When older people start dating, they run into many of the same heart-pounding issues as the young, trying to decide when it's time to talk - and when to make love.

That's the word from older singles such as Emily Gordon, 73, a Carrboro, N.C., resident who's on the dating scene and has started a community conversation about how older people could and should get together.

The conversation is vital: Whether younger people want to hear it or not, at least 20 percent of older adults are sexually active. But these older sex partners also can be at risk in a health-care world that tends to overlook their amorous activities.

On the emotional side, Gordon says, older people she's encountered want most a friend to talk to, then someone to date, and, yes, a partner for something "beyond dating."

"I believe sex is important in a relationship," Chapel Hill, N.C., resident Wally Friedman, 75, told prospective older daters at a recent public discussion. "But you two will have more verbal intercourse than sexual."

For older people, particularly those who have lost partners, negotiating the dating world can present an unsettling conflict between long-ago experiences and present-day reality. Gordon, Friedman and Chapel Hill resident Rita Berman talked frankly with audience members recently about dating and hooking up.

"Is it unreasonable to ask a man who seeks intimacy to have an AIDS test?" asked one of the audience members.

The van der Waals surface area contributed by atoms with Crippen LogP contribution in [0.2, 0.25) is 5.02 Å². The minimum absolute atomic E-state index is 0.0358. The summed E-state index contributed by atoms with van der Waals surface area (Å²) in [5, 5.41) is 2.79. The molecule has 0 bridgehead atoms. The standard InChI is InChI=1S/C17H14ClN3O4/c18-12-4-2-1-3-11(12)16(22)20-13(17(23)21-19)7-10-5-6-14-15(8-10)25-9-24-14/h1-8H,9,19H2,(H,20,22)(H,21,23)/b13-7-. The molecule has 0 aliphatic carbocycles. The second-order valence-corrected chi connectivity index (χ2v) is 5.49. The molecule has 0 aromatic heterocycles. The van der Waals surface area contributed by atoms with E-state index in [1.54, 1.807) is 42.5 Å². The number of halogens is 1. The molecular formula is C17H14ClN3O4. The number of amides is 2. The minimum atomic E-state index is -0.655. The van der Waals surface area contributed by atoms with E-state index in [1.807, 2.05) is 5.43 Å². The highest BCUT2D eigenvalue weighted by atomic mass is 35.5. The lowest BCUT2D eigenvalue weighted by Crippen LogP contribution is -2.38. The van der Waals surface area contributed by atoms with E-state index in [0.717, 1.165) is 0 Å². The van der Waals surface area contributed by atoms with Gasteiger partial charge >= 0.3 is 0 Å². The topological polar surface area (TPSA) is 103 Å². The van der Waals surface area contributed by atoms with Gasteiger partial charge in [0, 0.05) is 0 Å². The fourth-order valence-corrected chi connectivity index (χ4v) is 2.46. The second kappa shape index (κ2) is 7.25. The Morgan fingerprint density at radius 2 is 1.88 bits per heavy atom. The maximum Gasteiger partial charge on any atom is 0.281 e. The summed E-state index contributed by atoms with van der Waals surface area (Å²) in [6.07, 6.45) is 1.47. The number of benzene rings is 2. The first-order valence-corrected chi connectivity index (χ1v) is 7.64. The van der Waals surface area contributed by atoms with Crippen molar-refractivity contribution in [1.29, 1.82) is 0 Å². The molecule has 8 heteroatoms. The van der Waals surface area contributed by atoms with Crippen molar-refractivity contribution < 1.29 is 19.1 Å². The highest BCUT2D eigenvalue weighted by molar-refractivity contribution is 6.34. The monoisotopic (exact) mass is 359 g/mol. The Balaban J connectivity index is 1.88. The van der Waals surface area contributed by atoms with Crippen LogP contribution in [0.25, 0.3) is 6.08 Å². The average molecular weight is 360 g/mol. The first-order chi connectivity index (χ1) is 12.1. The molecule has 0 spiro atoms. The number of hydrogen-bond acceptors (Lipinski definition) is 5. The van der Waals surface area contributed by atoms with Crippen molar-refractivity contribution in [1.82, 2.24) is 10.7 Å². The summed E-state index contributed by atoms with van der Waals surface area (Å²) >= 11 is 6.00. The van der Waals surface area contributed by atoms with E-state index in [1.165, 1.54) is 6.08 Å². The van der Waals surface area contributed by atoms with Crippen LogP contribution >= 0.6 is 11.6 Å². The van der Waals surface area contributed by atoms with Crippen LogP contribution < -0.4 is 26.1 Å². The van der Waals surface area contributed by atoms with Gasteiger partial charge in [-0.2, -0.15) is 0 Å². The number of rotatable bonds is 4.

Sure, that's fine, people said at the discussion at Orange County, N.C.'s Seymour Center.

"If you are thinking about initiating a relationship, there's a wonderful word called 'condom,'" Gordon said, adding that a sexually transmitted disease can be especially troublesome for an older person who already has health problems.

Dr. Racquel Daley-Placide, a geriatrician and clinical assistant professor at the UNC-Chapel Hill School of Medicine's Division of Geriatrics, said many older people are poorly informed about how to protect themselves against sexually transmitted diseases.

"For them, growing up, the issue was pregnancy," Daley-Placide said. "For younger people growing up now, the issues are pregnancy and a whole range of sexually transmitted diseases.

"Unfortunately, we don't really target older people in our educational efforts regarding safe sex."

When Daley-Placide recently taught medical students a class on sexuality in older people, she said, she began by asking whether the students' parents and grandparents were having sex.

"Everybody got this really nauseated look on their faces," she said. "They need to understand that that is a type of prejudice."

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